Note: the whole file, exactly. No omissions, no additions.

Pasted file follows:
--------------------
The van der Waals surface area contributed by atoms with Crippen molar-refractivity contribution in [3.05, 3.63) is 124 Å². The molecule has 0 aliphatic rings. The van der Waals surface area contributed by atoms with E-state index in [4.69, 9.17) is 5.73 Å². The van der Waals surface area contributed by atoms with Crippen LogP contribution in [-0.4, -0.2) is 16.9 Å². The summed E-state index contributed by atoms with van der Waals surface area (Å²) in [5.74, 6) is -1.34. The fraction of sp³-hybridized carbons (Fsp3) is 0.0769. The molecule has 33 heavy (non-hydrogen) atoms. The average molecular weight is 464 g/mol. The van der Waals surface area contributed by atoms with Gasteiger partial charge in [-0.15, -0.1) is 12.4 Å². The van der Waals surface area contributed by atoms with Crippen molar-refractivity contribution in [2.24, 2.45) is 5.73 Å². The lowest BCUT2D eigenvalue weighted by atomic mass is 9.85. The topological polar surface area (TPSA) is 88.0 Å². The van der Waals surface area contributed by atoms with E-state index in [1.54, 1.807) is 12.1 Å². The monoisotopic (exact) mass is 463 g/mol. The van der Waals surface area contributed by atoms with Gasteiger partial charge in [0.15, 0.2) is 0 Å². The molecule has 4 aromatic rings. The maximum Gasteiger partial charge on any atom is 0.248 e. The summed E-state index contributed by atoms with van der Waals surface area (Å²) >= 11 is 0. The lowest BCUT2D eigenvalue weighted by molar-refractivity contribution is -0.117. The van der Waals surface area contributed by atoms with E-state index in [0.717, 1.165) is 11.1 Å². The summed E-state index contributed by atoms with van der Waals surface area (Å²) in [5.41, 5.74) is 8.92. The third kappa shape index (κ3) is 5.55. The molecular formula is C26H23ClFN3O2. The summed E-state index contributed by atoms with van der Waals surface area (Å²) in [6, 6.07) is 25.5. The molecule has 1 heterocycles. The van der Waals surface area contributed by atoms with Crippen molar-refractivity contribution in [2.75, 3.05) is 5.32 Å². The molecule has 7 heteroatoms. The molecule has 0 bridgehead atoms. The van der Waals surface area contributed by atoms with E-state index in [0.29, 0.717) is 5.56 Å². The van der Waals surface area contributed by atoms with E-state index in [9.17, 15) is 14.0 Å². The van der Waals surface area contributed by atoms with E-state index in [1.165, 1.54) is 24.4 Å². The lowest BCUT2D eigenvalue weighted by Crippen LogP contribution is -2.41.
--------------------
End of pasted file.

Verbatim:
The van der Waals surface area contributed by atoms with Crippen molar-refractivity contribution in [3.05, 3.63) is 124 Å². The molecule has 0 aliphatic rings. The van der Waals surface area contributed by atoms with E-state index in [4.69, 9.17) is 5.73 Å². The van der Waals surface area contributed by atoms with Crippen LogP contribution in [-0.4, -0.2) is 16.9 Å². The summed E-state index contributed by atoms with van der Waals surface area (Å²) in [5.74, 6) is -1.34. The fraction of sp³-hybridized carbons (Fsp3) is 0.0769. The molecule has 33 heavy (non-hydrogen) atoms. The average molecular weight is 464 g/mol. The van der Waals surface area contributed by atoms with Gasteiger partial charge in [-0.15, -0.1) is 12.4 Å². The van der Waals surface area contributed by atoms with Crippen molar-refractivity contribution in [2.24, 2.45) is 5.73 Å². The lowest BCUT2D eigenvalue weighted by atomic mass is 9.85. The topological polar surface area (TPSA) is 88.0 Å². The van der Waals surface area contributed by atoms with E-state index in [1.54, 1.807) is 12.1 Å². The monoisotopic (exact) mass is 463 g/mol. The van der Waals surface area contributed by atoms with Gasteiger partial charge in [0.15, 0.2) is 0 Å². The molecule has 4 aromatic rings. The maximum Gasteiger partial charge on any atom is 0.248 e. The summed E-state index contributed by atoms with van der Waals surface area (Å²) >= 11 is 0. The lowest BCUT2D eigenvalue weighted by molar-refractivity contribution is -0.117. The van der Waals surface area contributed by atoms with E-state index in [0.717, 1.165) is 11.1 Å². The summed E-state index contributed by atoms with van der Waals surface area (Å²) in [5.41, 5.74) is 8.92. The third kappa shape index (κ3) is 5.55. The molecular formula is C26H23ClFN3O2. The summed E-state index contributed by atoms with van der Waals surface area (Å²) in [6, 6.07) is 25.5. The molecule has 1 heterocycles. The van der Waals surface area contributed by atoms with Crippen molar-refractivity contribution in [2.75, 3.05) is 5.32 Å². The molecule has 7 heteroatoms. The molecule has 0 bridgehead atoms. The van der Waals surface area contributed by atoms with E-state index in [0.29, 0.717) is 5.56 Å². The van der Waals surface area contributed by atoms with E-state index in [9.17, 15) is 14.0 Å². The van der Waals surface area contributed by atoms with E-state index in [1.165, 1.54) is 24.4 Å². The lowest BCUT2D eigenvalue weighted by Crippen LogP contribution is -2.41.